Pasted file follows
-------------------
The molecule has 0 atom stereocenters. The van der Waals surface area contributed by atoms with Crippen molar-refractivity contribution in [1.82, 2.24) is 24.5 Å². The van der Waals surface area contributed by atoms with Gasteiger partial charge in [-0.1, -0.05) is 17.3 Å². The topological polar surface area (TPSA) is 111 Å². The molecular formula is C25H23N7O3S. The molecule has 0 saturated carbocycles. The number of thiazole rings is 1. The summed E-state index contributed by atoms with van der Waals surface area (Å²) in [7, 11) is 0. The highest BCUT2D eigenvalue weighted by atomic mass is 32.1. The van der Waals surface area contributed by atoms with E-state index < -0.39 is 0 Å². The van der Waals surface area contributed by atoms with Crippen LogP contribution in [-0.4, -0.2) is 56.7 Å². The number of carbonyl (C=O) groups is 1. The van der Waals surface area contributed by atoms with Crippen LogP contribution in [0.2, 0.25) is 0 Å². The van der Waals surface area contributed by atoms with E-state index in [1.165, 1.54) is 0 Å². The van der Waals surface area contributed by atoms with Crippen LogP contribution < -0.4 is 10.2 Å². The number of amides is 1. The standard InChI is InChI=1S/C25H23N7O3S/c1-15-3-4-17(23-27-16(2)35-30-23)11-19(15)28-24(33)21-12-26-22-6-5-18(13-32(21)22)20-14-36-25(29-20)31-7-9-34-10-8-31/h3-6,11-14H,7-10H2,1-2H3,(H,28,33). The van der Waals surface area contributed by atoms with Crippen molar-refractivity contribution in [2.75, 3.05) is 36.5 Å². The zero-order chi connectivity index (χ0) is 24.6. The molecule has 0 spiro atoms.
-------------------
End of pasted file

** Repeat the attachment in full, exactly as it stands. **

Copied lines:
The molecule has 0 atom stereocenters. The van der Waals surface area contributed by atoms with Crippen molar-refractivity contribution in [1.82, 2.24) is 24.5 Å². The van der Waals surface area contributed by atoms with Gasteiger partial charge in [-0.1, -0.05) is 17.3 Å². The topological polar surface area (TPSA) is 111 Å². The molecular formula is C25H23N7O3S. The molecule has 0 saturated carbocycles. The number of thiazole rings is 1. The summed E-state index contributed by atoms with van der Waals surface area (Å²) in [7, 11) is 0. The highest BCUT2D eigenvalue weighted by atomic mass is 32.1. The van der Waals surface area contributed by atoms with E-state index < -0.39 is 0 Å². The van der Waals surface area contributed by atoms with Crippen LogP contribution in [-0.4, -0.2) is 56.7 Å². The number of carbonyl (C=O) groups is 1. The van der Waals surface area contributed by atoms with Crippen LogP contribution in [0.2, 0.25) is 0 Å². The van der Waals surface area contributed by atoms with E-state index in [1.165, 1.54) is 0 Å². The van der Waals surface area contributed by atoms with Crippen LogP contribution < -0.4 is 10.2 Å². The number of amides is 1. The standard InChI is InChI=1S/C25H23N7O3S/c1-15-3-4-17(23-27-16(2)35-30-23)11-19(15)28-24(33)21-12-26-22-6-5-18(13-32(21)22)20-14-36-25(29-20)31-7-9-34-10-8-31/h3-6,11-14H,7-10H2,1-2H3,(H,28,33). The van der Waals surface area contributed by atoms with Crippen molar-refractivity contribution in [2.75, 3.05) is 36.5 Å². The zero-order chi connectivity index (χ0) is 24.6. The molecule has 0 spiro atoms.